Maryland Bar Bulletin
Publications : Bar Bulletin : December 2007

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 TECHNOLOGY TALK:

BY JOHN ANDERSON 

The World’s Most Secure Flash Drive. It says so right on the box. Ah, the USB flash drive, the little marvel that instantly closed the door on the floppy disk forever and is making rewritable CDs a thing of the past. You have a flash drive, don’t you? I have four.

The first was “Plan B” and mandatory equipment at any of the MSBA conferences. If a laptop didn’t cooperate or a presentation needed to be moved from one PC to another it was a fast and easy way to turn a problem into a solution. Thus, my first flash drive was dubbed “The Life Saver”. It was a whopping 128 megs of gadget goodness. Who could ask for anything more?

Well, since then I’ve expanded my collection and now have a small menagerie of drives, each with a different purpose and larger capacity. Each one has grown progressively larger as my needs and door-buster sales have presented themselves. There are flash drives that are built into pens and look like poker chips. They come in every color under the sun, and you can carry a gig of data around in your pocket for about $10. I was happily surprised when I purchased a flash drive and discovered preloaded software to encrypt data on the drive and compress the files so that you can maximize the storage space available.

Ah, security. It made me realize just what I was carrying on the drive and how important it was. Also, losing it for three days also reminded me to have a proper backup solution as well (I found it in the couch cushions). Of course, if you actually loose it and you have a backup of your data, that is only half a solution and/or problem. If you did lose your drive, who has it now? Is your data protected? If it is, can it be hacked or cracked or bypassed?

The problem with most security software you might buy for a flash drive is that you have to use it for it to work. Well, duh, you might think, but what I mean is that, if you want to protect your data, you would need to open the security program and have it write the file to the flash drive. What we really want to do is just drag and drop that sucker to the device and be done with it. Well, now you can.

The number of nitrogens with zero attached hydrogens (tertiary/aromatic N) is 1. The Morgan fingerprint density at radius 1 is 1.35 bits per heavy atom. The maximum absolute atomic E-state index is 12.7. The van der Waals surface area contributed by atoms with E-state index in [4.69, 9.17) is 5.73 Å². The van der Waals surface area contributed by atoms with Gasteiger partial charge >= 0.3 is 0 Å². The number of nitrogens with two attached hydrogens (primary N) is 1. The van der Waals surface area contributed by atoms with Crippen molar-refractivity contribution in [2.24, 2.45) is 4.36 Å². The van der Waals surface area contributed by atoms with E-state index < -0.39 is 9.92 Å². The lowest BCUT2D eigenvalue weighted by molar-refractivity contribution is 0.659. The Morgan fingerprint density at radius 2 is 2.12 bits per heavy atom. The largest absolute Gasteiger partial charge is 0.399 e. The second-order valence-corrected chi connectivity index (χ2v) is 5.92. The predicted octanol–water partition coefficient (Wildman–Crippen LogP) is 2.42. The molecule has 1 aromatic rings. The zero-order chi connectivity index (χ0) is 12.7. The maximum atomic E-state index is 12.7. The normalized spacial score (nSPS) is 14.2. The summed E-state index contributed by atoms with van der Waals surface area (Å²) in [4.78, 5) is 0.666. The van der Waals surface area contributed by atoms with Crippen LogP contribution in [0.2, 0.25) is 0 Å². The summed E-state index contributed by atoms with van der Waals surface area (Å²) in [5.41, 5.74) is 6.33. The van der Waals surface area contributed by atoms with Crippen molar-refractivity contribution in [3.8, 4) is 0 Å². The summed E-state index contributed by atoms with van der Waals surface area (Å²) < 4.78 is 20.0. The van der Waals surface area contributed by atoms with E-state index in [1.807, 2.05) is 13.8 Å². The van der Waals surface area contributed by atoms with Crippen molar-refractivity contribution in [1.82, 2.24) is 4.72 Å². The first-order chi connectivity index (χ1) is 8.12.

The IronKey is very different. Security isn’t an optional extra on this drive. It is built into the very core of the design. At its heart is military-grade hardware encryption contained in a rugged metal shell that can withstand just about anything you can throw at it.

With this device, security is simple. When you take your IronKey out of the box and plug it into your PC (or Mac), it will ask you for a password. Once this is set, you can begin using your IronKey like any other flash drive. Drag and drop files into or out of the IronKey using your regular file manager. Anything going in is encrypted and anything taken out is unencrypted. The file protection is hardware encryption that cannot be disabled, and it is always on. One of the first things I did was to update the “Lost and Found” address with my info. This will show up on the IronKey login page whenever it is first connected to a computer.

The Device

Normally, when you get a new device you want to test out all the features, but in this case that would be a bad idea. Once your data goes in, it isn’t coming back out without your say so. If you enter a wrong password more than 10 times, the encryption chip is disabled permanently (think of it as a self-destruct mechanism). The device can’t be fixed, restored or reset. It is gone. But not forgotten. Included in the IronKey is a backup manager that will allow you to restore your information onto a new IronKey. So, let’s get to some of the other features that make the IronKey different from your garden variety flash drive.

Beneath the metal shell the interior of the unit is filled with epoxy-based potting compound that keeps anyone from getting to internal hardware and makes it both tamperproof and waterproof beyond military standards. This feature might be handier than you think. I found one of my USB drives in the laundry basket; it still worked, but at least with the IronKey you won’t be chanting, “Oh please, oh please, oh please,” while connecting it to your computer.

Passwords

You can have your IronKey create and remember strong passwords for you, automatically log into your online accounts with a click of a button, and back up and restore your passwords so you are never without them.
The IronKey will remember all your usernames, passwords, credit card numbers and addresses encrypted on the device, and with the one-click login feature there are no keystrokes to capture with hidden key logger programs. Its ability to generate strong passwords is a must to lock down all your online accounts.

Web Browsing

With an onboard version of the Firefox web browser, you can safely and securely browse the Internet without leaving behind cache data, bookmarks or other information on the computer from which you are browsing.

The IronKey is a bit more expensive that then other off-the-shelf devices, but if you have valuable data of a personal nature, the IronKey will ensure that that data stays secure.
For more information, visit the IronKey website at www.ironkey.com.

 
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Publications : Bar Bulletin: December 2007